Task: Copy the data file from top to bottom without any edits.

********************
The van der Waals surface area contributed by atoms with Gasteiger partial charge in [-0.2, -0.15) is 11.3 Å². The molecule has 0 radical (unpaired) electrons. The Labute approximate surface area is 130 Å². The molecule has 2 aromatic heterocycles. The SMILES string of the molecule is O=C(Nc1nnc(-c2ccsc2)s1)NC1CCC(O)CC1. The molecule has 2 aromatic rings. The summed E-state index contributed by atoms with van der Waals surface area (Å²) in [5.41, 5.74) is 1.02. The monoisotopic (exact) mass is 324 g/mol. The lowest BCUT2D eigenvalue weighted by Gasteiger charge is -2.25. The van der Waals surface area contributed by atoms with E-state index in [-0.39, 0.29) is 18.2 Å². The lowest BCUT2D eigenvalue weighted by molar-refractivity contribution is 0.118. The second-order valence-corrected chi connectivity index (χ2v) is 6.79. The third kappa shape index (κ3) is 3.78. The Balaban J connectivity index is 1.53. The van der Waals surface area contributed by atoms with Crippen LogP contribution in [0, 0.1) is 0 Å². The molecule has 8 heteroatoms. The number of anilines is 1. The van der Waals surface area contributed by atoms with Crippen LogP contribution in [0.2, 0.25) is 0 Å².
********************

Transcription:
The van der Waals surface area contributed by atoms with Gasteiger partial charge in [-0.2, -0.15) is 11.3 Å². The molecule has 0 radical (unpaired) electrons. The Labute approximate surface area is 130 Å². The molecule has 2 aromatic heterocycles. The SMILES string of the molecule is O=C(Nc1nnc(-c2ccsc2)s1)NC1CCC(O)CC1. The molecule has 2 aromatic rings. The summed E-state index contributed by atoms with van der Waals surface area (Å²) in [5.41, 5.74) is 1.02. The monoisotopic (exact) mass is 324 g/mol. The lowest BCUT2D eigenvalue weighted by Gasteiger charge is -2.25. The van der Waals surface area contributed by atoms with E-state index in [-0.39, 0.29) is 18.2 Å². The lowest BCUT2D eigenvalue weighted by molar-refractivity contribution is 0.118. The second-order valence-corrected chi connectivity index (χ2v) is 6.79. The third kappa shape index (κ3) is 3.78. The Balaban J connectivity index is 1.53. The van der Waals surface area contributed by atoms with Crippen LogP contribution in [0, 0.1) is 0 Å². The molecule has 8 heteroatoms. The number of anilines is 1. The van der Waals surface area contributed by atoms with Crippen LogP contribution in [0.2, 0.25) is 0 Å².